Billion dollar insurance gap dawns in legalised cannabis market

Legalised cannabis sales in the US totalled £6.4bn ($8bn) in 2018, in a market that, were it insured to levels normal for other businesses, would pay about $1bn in annual premiums.

And with that figure projected to rise to over £32bn ($40bn) by 2025, a report from New Dawn Risk argues the need for insurance in this fledgling industry, with its untried legal and societal framework.

CEO of the firm, Max Carter said: "Legal cannabis is a rapidly growing market, currently with a legal foothold in over thirty US states. Right now, the COVID-19 outbreak has led to increased demand for cannabis in the US and stores in many states have been allowed to reopen or offer curbside sales. However, the crisis has also exposed the financial pressures on many cannabis firms, with many VC-backed cannabis firms struggling already to meet financial projections. A COVID-19 recession, which seems all but a certainty, will only increase such financial pressures for young cannabis businesses."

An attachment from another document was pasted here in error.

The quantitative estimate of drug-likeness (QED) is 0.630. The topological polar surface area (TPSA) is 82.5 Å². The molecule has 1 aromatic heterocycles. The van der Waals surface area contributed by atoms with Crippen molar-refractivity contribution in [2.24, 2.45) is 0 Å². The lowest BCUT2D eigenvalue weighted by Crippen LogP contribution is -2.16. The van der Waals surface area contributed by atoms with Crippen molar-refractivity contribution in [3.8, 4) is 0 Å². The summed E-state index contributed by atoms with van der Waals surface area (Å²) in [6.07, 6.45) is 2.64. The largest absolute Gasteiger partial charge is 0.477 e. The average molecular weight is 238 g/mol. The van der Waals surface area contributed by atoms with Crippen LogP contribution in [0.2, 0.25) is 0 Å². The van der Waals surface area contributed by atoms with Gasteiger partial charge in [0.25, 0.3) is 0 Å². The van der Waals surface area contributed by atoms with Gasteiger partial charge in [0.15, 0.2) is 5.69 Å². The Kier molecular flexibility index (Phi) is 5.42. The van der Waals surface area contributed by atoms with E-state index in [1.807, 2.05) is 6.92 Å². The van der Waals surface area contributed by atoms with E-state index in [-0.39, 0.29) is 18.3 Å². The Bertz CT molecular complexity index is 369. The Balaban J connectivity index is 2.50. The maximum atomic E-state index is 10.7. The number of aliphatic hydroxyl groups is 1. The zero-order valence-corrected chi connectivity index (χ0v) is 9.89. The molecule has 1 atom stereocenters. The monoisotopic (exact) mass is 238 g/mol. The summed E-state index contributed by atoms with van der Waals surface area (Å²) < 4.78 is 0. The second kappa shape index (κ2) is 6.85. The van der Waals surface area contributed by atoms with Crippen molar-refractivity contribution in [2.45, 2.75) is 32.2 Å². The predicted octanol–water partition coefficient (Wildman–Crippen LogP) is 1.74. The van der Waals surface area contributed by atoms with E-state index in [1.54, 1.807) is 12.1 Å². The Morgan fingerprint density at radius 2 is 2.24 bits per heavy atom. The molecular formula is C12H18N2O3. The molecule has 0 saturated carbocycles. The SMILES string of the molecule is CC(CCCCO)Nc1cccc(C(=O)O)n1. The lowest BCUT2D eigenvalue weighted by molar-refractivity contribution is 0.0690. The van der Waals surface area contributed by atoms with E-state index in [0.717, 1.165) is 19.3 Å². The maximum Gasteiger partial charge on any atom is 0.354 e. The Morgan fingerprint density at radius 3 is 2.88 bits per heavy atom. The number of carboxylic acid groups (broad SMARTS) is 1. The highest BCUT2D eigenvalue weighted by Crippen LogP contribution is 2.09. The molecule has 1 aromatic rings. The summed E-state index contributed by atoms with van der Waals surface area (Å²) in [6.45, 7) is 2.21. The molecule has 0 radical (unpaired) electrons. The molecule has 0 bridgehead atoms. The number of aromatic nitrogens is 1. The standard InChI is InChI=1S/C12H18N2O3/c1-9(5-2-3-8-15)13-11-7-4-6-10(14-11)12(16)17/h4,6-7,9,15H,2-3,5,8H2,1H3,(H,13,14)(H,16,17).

The pandemic, he says, will make it even tougher for cannabis producers to obtain insurance as providers further tighten terms and conditions and introduce exclusions, while insurers who may have been looking to enter the marker will put their plans on hold.

"With the Federal Government shut down and the possibility of a change of administration in November’s presidential election, the progress of legislation that would open up the cannabis market to insurers will be delayed," he added.

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